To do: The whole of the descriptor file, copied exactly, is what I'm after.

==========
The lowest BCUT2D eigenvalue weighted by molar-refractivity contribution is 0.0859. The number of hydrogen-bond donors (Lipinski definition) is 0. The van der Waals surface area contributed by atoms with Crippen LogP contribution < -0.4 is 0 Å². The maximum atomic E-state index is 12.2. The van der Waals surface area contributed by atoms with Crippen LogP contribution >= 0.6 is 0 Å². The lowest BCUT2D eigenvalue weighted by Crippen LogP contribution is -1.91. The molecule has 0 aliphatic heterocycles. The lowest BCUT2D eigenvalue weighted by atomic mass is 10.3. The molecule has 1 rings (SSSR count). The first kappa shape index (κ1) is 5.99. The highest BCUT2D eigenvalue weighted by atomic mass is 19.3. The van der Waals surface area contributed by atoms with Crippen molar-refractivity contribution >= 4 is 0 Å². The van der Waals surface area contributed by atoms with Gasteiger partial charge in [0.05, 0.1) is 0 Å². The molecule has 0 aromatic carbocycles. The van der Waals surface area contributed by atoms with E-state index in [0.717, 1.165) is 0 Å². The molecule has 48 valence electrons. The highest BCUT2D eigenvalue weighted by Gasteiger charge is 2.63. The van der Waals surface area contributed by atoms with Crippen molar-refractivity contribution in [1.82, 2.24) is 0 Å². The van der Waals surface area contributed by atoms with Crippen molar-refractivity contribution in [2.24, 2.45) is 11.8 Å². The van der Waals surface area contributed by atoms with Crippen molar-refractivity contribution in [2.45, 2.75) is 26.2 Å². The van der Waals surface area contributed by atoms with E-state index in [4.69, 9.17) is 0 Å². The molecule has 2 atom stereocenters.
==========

The lowest BCUT2D eigenvalue weighted by molar-refractivity contribution is 0.0859. The number of hydrogen-bond donors (Lipinski definition) is 0. The van der Waals surface area contributed by atoms with Crippen LogP contribution < -0.4 is 0 Å². The maximum atomic E-state index is 12.2. The van der Waals surface area contributed by atoms with Crippen LogP contribution >= 0.6 is 0 Å². The lowest BCUT2D eigenvalue weighted by Crippen LogP contribution is -1.91. The molecule has 0 aliphatic heterocycles. The lowest BCUT2D eigenvalue weighted by atomic mass is 10.3. The molecule has 1 rings (SSSR count). The first kappa shape index (κ1) is 5.99. The highest BCUT2D eigenvalue weighted by atomic mass is 19.3. The van der Waals surface area contributed by atoms with Crippen molar-refractivity contribution >= 4 is 0 Å². The van der Waals surface area contributed by atoms with Gasteiger partial charge in [0.05, 0.1) is 0 Å². The molecule has 0 aromatic carbocycles. The van der Waals surface area contributed by atoms with E-state index in [0.717, 1.165) is 0 Å². The molecule has 48 valence electrons. The highest BCUT2D eigenvalue weighted by Gasteiger charge is 2.63. The van der Waals surface area contributed by atoms with Crippen molar-refractivity contribution in [1.82, 2.24) is 0 Å². The van der Waals surface area contributed by atoms with Crippen molar-refractivity contribution in [2.24, 2.45) is 11.8 Å². The van der Waals surface area contributed by atoms with Crippen molar-refractivity contribution in [2.45, 2.75) is 26.2 Å². The van der Waals surface area contributed by atoms with E-state index in [4.69, 9.17) is 0 Å². The molecule has 2 atom stereocenters.